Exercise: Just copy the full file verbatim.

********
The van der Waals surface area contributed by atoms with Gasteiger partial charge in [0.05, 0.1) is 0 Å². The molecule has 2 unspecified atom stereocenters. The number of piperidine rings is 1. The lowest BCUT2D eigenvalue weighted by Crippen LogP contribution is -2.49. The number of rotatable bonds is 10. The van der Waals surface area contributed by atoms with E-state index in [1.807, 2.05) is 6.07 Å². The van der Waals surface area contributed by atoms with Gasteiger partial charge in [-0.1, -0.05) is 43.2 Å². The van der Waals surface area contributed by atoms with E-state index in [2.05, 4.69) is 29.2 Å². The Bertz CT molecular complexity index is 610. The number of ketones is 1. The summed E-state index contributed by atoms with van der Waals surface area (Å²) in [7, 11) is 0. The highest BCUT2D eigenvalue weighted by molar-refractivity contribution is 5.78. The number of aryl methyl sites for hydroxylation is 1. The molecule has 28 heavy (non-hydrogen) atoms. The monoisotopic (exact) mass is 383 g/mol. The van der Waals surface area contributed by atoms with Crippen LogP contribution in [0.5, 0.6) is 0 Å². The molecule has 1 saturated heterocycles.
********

The van der Waals surface area contributed by atoms with Gasteiger partial charge in [0.05, 0.1) is 0 Å². The molecule has 2 unspecified atom stereocenters. The number of piperidine rings is 1. The lowest BCUT2D eigenvalue weighted by Crippen LogP contribution is -2.49. The number of rotatable bonds is 10. The van der Waals surface area contributed by atoms with E-state index in [1.807, 2.05) is 6.07 Å². The van der Waals surface area contributed by atoms with Gasteiger partial charge in [-0.1, -0.05) is 43.2 Å². The van der Waals surface area contributed by atoms with E-state index in [2.05, 4.69) is 29.2 Å². The Bertz CT molecular complexity index is 610. The number of ketones is 1. The summed E-state index contributed by atoms with van der Waals surface area (Å²) in [7, 11) is 0. The highest BCUT2D eigenvalue weighted by molar-refractivity contribution is 5.78. The number of aryl methyl sites for hydroxylation is 1. The molecule has 28 heavy (non-hydrogen) atoms. The monoisotopic (exact) mass is 383 g/mol. The van der Waals surface area contributed by atoms with Crippen LogP contribution in [0.5, 0.6) is 0 Å². The molecule has 1 saturated heterocycles.